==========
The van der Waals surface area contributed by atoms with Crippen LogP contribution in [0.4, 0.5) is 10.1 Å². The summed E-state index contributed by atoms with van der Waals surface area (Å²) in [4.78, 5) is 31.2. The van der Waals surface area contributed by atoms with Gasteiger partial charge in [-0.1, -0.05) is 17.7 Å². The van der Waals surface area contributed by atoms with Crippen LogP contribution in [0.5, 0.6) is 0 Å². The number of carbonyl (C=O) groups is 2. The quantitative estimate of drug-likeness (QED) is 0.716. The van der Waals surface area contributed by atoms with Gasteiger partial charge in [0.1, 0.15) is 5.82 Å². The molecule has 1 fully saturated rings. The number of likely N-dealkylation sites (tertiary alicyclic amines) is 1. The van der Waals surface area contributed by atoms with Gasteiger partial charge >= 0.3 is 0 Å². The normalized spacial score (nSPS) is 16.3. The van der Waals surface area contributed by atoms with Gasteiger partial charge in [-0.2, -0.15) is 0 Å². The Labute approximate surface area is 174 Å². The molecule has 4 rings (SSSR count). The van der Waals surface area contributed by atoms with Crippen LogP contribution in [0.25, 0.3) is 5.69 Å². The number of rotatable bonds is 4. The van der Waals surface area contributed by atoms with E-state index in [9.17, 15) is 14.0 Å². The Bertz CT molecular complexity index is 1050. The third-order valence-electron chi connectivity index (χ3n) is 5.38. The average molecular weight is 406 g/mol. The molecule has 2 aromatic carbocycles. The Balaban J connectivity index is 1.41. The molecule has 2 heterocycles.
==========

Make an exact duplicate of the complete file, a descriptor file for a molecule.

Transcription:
The van der Waals surface area contributed by atoms with Crippen LogP contribution in [0.4, 0.5) is 10.1 Å². The summed E-state index contributed by atoms with van der Waals surface area (Å²) in [4.78, 5) is 31.2. The van der Waals surface area contributed by atoms with Gasteiger partial charge in [-0.1, -0.05) is 17.7 Å². The van der Waals surface area contributed by atoms with Crippen LogP contribution in [0.5, 0.6) is 0 Å². The number of carbonyl (C=O) groups is 2. The quantitative estimate of drug-likeness (QED) is 0.716. The van der Waals surface area contributed by atoms with Gasteiger partial charge in [0.1, 0.15) is 5.82 Å². The molecule has 1 fully saturated rings. The number of likely N-dealkylation sites (tertiary alicyclic amines) is 1. The van der Waals surface area contributed by atoms with Gasteiger partial charge >= 0.3 is 0 Å². The normalized spacial score (nSPS) is 16.3. The van der Waals surface area contributed by atoms with Gasteiger partial charge in [-0.2, -0.15) is 0 Å². The Labute approximate surface area is 174 Å². The molecule has 4 rings (SSSR count). The van der Waals surface area contributed by atoms with Crippen LogP contribution in [0.25, 0.3) is 5.69 Å². The number of rotatable bonds is 4. The van der Waals surface area contributed by atoms with E-state index in [9.17, 15) is 14.0 Å². The Bertz CT molecular complexity index is 1050. The third-order valence-electron chi connectivity index (χ3n) is 5.38. The average molecular weight is 406 g/mol. The molecule has 2 aromatic carbocycles. The Balaban J connectivity index is 1.41. The molecule has 2 heterocycles.